In an opinion column in the Washington Post on Sunday, former Defense Secretary Robert Gates wrote that in the Obama administration, Gates had proposed creating the position of a deputy director at the NSA who would be a DHS cybersecurity official. That official would have the legal authority to ask the NSA to conduct surveillance on domestic networks and defend against ongoing attacks, Gates wrote.
The new position would come with legal restrictions on how the new authority would be used and would be designed to safeguard Americans from unwanted, unauthorized surveillance, Gates said. The proposal was signed off on by then Homeland Security Secretary Janet Napolitano and received the blessing of the Justice Department, but Gates wrote that “the initiative came to naught, mainly because of bureaucratic foot-dragging and resistance.”
Asked whether such a proposal was being considered now, the DHS officials who briefed reporters declined to address it specifically. One official said the administration is conducting an “in-depth lessons-learned exercise” on both the Russian and Chinese attacks and would offer recommendations once it has completed the review.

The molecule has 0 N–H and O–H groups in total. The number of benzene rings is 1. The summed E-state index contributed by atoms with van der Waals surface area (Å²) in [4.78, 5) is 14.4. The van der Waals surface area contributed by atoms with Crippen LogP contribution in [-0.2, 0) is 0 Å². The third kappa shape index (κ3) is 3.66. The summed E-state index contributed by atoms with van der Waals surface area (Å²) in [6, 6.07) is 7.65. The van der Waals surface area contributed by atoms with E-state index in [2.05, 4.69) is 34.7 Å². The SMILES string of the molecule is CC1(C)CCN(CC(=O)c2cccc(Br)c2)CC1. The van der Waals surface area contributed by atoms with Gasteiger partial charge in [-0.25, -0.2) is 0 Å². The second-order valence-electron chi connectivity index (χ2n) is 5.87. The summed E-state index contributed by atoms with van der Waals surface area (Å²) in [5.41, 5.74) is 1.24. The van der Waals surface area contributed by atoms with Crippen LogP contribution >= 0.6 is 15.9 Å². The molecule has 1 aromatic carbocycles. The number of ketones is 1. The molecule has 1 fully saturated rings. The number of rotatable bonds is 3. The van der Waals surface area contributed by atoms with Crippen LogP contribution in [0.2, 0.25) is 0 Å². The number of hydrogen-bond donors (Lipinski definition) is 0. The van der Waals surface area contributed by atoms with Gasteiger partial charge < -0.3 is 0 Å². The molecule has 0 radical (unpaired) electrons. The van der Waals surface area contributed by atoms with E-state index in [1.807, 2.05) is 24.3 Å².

CISA, which is allowed by law only to provide advisory services to federal, state and local government agencies and U.S. companies, is not in a position to demand any information from agencies and companies that are affected by a cyber attack, leaving that agency also in the dark about the extent of a major attack.
Lawmakers have called for expanding the powers and budget for CISA to make the agency in charge of all federal government networks that operate under the “dot gov” domain, similar to how the U.S. Cyber Command oversees cybersecurity for the U.S. military network.